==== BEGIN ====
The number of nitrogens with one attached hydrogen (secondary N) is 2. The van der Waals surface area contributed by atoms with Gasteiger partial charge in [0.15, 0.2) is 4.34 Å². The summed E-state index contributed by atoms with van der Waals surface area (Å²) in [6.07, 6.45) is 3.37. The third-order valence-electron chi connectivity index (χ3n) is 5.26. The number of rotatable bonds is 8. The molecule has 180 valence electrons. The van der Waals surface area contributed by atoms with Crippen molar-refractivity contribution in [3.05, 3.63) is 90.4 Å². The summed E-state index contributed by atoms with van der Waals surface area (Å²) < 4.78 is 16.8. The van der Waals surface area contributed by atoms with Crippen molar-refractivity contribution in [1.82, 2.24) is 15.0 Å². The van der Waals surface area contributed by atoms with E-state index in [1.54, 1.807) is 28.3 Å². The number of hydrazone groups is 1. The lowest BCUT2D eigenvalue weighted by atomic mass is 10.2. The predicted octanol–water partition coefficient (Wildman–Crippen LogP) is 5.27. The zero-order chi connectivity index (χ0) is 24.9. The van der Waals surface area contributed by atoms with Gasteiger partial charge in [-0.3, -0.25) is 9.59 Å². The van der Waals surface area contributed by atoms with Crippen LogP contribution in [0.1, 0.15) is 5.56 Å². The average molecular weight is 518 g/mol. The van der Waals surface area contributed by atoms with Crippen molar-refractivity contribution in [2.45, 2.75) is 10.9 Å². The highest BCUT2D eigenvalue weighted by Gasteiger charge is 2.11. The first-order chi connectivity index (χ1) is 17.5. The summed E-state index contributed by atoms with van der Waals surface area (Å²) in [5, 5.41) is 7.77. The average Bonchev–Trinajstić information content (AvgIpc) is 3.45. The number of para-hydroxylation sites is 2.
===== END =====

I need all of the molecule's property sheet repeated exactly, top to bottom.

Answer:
The number of nitrogens with one attached hydrogen (secondary N) is 2. The van der Waals surface area contributed by atoms with Gasteiger partial charge in [0.15, 0.2) is 4.34 Å². The summed E-state index contributed by atoms with van der Waals surface area (Å²) in [6.07, 6.45) is 3.37. The third-order valence-electron chi connectivity index (χ3n) is 5.26. The number of rotatable bonds is 8. The molecule has 180 valence electrons. The van der Waals surface area contributed by atoms with Crippen molar-refractivity contribution in [3.05, 3.63) is 90.4 Å². The summed E-state index contributed by atoms with van der Waals surface area (Å²) < 4.78 is 16.8. The van der Waals surface area contributed by atoms with Crippen molar-refractivity contribution in [1.82, 2.24) is 15.0 Å². The van der Waals surface area contributed by atoms with E-state index in [1.54, 1.807) is 28.3 Å². The number of hydrazone groups is 1. The lowest BCUT2D eigenvalue weighted by atomic mass is 10.2. The predicted octanol–water partition coefficient (Wildman–Crippen LogP) is 5.27. The zero-order chi connectivity index (χ0) is 24.9. The van der Waals surface area contributed by atoms with Gasteiger partial charge in [-0.3, -0.25) is 9.59 Å². The van der Waals surface area contributed by atoms with Crippen LogP contribution in [0.1, 0.15) is 5.56 Å². The average molecular weight is 518 g/mol. The van der Waals surface area contributed by atoms with Crippen molar-refractivity contribution in [2.45, 2.75) is 10.9 Å². The highest BCUT2D eigenvalue weighted by Gasteiger charge is 2.11. The first-order chi connectivity index (χ1) is 17.5. The summed E-state index contributed by atoms with van der Waals surface area (Å²) in [5, 5.41) is 7.77. The average Bonchev–Trinajstić information content (AvgIpc) is 3.45. The number of para-hydroxylation sites is 2.